The Delighted States
A Book of Novels, Romances, & Their Unknown Translators,
& Accompanied by Maps, Portraits, Squiggles, Illustrations,
& a Variety of Helpful Indexes
Farrar, Straus & Giroux: 568 pp., $30
Why read literary criticism, you may well ask. With every boob and his bloggin' brother doing it, there's hardly time to read books and criticism. Best cut out the books altogether, for that matter, given the scorching pace of the Information Age. They take too long. The finest literary criticism, the stuff that lasts, prompts thought-provoking questions, hitherto unimagined points of view and context. It should never (we were always taught, ahem) overshadow its subject in histrionics, iconoclastic or otherwise.
Lit crit serves (and this is the fun part for a certain deluded, some say pathetic and isolated, portion of the population) to remind the reader that words on the page are a lot like clay and paint: " 'My idea of the artist, poet, painter, composer, etc, is the novelist,' " Adam Thirlwell writes, quoting artist Saul Steinberg in a new book of criticism, "The Delighted States." "Steinberg's art is characterized by an inversion, so that marks on flat paper are treated as real, whereas people and objects are unreal -- they are just handwriting, calligraphy."
Thirlwell is fascinated by the novel as an international art form, by style and the translatability of that style, which he defines as "a list of methods by which a novelist achieves various effects." He thoughtfully includes a list of things that cannot always be translated: "names, clothes, objects, brand names, clichés, puns, colloquial speech, bad syntax, elaborate syntax, alliteration, assonance, rhythm. What resists translation, therefore, is the most ordinary, unnoticed content. . . . "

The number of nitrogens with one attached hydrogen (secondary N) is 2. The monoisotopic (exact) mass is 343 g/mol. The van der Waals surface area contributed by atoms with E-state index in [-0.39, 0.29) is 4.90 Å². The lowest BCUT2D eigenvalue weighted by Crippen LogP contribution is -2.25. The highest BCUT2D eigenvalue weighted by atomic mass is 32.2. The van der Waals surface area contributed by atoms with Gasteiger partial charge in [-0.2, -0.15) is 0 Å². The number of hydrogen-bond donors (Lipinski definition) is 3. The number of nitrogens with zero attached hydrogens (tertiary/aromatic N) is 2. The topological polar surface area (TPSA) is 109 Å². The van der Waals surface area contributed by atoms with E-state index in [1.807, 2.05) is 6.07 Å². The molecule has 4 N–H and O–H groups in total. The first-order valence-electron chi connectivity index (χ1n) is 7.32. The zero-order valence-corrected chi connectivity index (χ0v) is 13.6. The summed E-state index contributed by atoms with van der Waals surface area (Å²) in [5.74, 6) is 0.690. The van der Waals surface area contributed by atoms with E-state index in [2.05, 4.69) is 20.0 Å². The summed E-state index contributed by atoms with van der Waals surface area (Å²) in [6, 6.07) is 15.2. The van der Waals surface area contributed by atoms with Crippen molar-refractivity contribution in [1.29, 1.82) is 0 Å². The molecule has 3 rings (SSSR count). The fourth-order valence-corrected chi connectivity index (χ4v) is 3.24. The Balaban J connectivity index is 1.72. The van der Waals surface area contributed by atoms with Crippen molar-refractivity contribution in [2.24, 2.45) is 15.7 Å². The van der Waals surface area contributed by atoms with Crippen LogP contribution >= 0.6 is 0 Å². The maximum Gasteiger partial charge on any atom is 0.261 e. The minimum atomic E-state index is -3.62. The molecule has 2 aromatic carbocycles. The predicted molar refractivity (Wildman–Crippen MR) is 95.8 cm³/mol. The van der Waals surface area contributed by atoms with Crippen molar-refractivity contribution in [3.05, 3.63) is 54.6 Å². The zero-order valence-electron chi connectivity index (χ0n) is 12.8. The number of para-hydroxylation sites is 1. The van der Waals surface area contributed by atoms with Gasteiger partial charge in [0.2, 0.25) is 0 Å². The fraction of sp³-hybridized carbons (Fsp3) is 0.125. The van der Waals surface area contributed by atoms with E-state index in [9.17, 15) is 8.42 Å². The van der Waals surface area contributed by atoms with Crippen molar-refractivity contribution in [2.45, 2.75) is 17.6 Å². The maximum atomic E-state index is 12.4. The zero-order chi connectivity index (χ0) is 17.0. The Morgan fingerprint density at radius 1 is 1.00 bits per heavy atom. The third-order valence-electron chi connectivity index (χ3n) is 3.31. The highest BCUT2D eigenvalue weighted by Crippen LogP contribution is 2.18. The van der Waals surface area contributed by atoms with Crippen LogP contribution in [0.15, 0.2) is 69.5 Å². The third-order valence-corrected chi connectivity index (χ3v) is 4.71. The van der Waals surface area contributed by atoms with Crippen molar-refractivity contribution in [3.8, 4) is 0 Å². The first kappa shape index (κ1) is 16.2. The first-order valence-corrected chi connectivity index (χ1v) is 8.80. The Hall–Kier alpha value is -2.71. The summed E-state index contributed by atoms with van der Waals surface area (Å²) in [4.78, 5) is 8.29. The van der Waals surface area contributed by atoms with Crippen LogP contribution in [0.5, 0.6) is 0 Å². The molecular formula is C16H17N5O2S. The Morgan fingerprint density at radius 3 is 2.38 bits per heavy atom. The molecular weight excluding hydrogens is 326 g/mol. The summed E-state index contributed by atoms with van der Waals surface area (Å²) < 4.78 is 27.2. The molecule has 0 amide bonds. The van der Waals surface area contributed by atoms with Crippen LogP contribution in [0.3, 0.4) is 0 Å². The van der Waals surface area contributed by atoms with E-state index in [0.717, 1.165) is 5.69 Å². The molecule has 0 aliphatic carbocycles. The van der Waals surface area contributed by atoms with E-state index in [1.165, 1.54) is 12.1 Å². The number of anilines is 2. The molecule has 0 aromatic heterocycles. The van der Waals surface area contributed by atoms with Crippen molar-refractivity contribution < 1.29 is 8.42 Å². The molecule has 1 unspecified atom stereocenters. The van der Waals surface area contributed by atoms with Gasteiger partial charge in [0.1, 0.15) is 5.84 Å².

Proust, he notes, says style isn't a matter of technique; rather, "it's like colour for a painter -- a quality of vision, the revelation of the particular universe that each of us sees, and that other people don't see." But style, like real life, cannot be too precious, controlled or confining. Real life is stylized, he says, "but it is messy as well. It is an accurate portrait of minute feelings."
He wants to believe (as Milan Kundera and others have argued) that style is translatable; there is no such thing as nationalist literature, only the world literature of human experience. Even Tolstoy, the anti-stylist who believed in truth over élan, can be artfully translated. Thirlwell's heroine is Juliet Herbert, toothsome governess to Flaubert's niece, who made the first (and, the author claimed, best) English translation of "Madame Bovary." The work was lost, Thirlwell posits, because Herbert, unlike Flaubert, was a practical sort, not given to saving things. "She did not want their privacy invaded."
Thirlwell romps through European literature: Joyce, Gogol, Flaubert, Maupassant, Chekhov, Tolstoy, Hrabal, Kafka and others. (His book is not, as Thirlwell half-seriously asserts, a novel.) The anecdotes he chooses are delightfully obscure. The photos and illustrations (squiggles and flourishes meant to show the irrational wanderings of the human mind) are playful and evocative. He hyperventilates a bit, leaping around and making connections, but he has a good time, which is (ahem) always fun to watch. *
Susan Salter Reynolds is a Times staff writer.